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Editorial: Don't Let Cap on Construction Visas Derail Support for Reform

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With worker pay and benefits under pressure—according to one analysis, the average earnings of a construction worker relative to other occupations has slipped significantly since 1990—it's understandable that the building trades unions would drive a hard bargain before giving their blessing to an immigration reform bill. The process is far from over, but Senate Democrats almost certainly consulted this important constituency while drafting the version of the immigration reform bill the Senate adopted. The House of Representatives is writing its own version.

Over the years, during which the average construction worker's paycheck has been losing its buying power, Hispanic immigrants poured into the U.S. Today, according to federal statistics that include homebuilding, more than one out of three U.S. masons and more than half of all concrete and drywall workers now identify themselves as Hispanic. As of 2010, about 40% of these workers said they had entered the U.S. in the previous 10 years. How many of these workers entered the country illegally? No one can say, but illegal workers are known to be the lowest paid and most exploited. Immigration reform could help change the dynamics of the marketplace and help push wages higher for these and many other workers, especially if business improves.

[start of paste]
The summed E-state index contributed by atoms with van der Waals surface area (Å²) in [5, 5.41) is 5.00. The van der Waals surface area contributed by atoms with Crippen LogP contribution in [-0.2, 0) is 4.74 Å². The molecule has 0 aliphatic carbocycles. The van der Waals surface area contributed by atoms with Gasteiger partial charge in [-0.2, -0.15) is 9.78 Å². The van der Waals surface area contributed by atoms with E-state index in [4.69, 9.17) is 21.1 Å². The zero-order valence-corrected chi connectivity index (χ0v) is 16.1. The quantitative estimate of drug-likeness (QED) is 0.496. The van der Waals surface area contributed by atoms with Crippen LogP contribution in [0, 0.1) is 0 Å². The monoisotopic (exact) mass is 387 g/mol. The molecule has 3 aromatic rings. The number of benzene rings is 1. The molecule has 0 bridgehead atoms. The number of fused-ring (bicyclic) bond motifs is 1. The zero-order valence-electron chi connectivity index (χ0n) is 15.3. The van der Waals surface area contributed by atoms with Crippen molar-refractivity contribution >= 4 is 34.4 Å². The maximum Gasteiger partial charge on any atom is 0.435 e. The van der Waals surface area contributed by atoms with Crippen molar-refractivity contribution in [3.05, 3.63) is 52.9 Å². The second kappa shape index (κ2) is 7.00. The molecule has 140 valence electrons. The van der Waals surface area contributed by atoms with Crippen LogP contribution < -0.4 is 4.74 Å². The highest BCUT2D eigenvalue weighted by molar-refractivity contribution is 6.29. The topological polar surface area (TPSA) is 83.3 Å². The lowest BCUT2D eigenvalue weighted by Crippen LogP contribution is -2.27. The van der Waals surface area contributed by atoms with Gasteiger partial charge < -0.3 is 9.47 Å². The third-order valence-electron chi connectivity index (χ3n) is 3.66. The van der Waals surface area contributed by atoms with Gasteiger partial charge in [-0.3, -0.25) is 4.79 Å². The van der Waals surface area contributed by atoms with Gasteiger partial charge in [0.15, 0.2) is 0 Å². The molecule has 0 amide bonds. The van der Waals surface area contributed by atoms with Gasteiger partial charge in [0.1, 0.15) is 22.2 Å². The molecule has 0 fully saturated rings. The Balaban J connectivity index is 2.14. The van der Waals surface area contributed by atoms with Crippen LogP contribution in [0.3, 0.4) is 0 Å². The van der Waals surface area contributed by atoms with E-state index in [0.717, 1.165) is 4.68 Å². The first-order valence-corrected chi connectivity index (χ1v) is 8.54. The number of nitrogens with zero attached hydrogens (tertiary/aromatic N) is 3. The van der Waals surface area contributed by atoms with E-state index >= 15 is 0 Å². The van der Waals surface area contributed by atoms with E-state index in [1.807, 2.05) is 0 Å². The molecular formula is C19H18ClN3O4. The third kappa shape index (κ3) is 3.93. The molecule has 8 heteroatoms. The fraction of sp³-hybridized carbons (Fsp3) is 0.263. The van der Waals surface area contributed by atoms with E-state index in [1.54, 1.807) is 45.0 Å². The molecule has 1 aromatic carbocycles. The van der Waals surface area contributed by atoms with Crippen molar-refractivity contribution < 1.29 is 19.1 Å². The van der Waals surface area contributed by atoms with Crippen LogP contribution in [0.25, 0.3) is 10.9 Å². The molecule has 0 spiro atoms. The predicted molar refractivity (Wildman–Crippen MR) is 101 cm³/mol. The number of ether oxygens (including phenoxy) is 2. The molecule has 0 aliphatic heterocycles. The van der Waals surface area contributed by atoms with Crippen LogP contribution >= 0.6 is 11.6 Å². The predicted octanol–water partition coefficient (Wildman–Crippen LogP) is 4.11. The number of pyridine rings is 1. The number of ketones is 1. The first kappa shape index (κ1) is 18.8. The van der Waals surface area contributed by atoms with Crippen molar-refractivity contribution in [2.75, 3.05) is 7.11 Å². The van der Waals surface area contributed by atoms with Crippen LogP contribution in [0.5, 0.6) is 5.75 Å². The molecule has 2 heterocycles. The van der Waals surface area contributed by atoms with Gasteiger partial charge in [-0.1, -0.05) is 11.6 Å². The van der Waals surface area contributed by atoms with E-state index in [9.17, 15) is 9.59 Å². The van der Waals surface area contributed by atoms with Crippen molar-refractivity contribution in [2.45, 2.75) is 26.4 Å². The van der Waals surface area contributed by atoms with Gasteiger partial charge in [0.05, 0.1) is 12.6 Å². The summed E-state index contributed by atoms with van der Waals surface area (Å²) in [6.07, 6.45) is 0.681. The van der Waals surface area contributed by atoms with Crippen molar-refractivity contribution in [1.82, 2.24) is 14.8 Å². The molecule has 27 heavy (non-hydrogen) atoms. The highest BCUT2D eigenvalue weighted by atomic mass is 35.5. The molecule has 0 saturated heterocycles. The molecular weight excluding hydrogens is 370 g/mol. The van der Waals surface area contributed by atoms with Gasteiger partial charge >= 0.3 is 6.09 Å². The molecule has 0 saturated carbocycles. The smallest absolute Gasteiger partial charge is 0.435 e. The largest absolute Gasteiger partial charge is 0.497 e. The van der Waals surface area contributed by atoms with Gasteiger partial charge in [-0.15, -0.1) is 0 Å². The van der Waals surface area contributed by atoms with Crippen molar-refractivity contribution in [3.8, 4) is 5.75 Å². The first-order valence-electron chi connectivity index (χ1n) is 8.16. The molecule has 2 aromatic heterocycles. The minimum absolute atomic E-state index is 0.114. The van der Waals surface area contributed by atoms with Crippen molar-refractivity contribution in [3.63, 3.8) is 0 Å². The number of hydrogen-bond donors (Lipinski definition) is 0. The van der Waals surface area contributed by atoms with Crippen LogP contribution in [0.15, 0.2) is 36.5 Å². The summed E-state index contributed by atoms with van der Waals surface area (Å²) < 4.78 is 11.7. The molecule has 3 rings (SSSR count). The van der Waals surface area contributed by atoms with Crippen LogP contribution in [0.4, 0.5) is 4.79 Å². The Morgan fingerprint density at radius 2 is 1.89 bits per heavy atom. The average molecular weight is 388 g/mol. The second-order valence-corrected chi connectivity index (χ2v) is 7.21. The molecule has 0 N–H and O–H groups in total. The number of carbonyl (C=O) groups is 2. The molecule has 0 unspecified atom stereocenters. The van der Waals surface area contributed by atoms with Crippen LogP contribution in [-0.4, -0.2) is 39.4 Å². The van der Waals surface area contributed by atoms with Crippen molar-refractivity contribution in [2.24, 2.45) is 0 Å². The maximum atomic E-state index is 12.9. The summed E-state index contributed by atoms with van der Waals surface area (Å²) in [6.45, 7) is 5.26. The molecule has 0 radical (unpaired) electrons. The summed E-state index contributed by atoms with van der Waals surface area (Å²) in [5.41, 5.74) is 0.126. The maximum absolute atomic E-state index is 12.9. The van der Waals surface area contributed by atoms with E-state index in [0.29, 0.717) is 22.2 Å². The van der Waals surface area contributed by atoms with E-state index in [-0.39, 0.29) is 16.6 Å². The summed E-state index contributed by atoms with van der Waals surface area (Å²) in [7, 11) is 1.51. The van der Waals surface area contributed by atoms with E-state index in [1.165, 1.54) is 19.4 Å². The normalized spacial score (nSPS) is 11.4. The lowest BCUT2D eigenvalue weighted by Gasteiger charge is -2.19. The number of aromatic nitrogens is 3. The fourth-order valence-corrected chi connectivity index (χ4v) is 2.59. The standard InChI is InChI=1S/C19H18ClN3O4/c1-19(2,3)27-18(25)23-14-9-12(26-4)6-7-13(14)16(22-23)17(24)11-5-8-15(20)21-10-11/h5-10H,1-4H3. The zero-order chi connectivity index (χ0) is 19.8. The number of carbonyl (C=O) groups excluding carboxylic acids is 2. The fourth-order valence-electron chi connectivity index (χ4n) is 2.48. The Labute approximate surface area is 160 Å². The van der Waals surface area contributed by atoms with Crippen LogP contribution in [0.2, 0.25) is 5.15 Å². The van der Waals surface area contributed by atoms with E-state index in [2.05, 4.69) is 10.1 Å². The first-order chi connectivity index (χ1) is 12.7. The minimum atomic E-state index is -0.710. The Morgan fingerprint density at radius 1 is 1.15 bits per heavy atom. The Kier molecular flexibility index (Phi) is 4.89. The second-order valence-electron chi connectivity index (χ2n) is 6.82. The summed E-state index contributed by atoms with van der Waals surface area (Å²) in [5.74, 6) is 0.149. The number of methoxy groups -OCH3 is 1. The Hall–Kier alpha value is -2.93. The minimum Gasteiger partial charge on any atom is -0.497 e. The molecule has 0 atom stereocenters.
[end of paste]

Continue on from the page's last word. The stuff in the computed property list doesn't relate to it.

On its face, the annual cap of 15,000 annual guest-worker visas in construction in the Senate version is an absurdly small proportion of the total construction workforce, which is about six million. Another provision of the Senate version prohibits the use of the guest construction workers if that particular trade is experiencing unemployment higher than 8.5% in a specific metropolitan area. No other industry has such limits, but industry employers, including the Associated General Contractors, believe the cap is much too low. We believe it can increase by at least another 50% with little harm to domestic construction workers. Employers need not be overly concerned, either, because there are more than a million unemployed construction workers on the sidelines.

Here's why pay level is important: Despite numerous reports of worker shortages since late 2011, the average laborer on a buildings project takes home $654 a week; a buildings sheet-metal worker takes home $858. Operating engineers do better, but those wages won't attract much new talent, even if they pay more than a cashier earns at Target.

This is a good time to risk the labor shortages that may force wages up, especially if higher pay brings in better workers. What can't wait is immigration reform, with the main goal of setting up a system that will propel many of the 11 million illegal immigrants toward becoming legal residents and toward citizenship. Most of these people have worked long and hard. They deserve a chance at citizenship.

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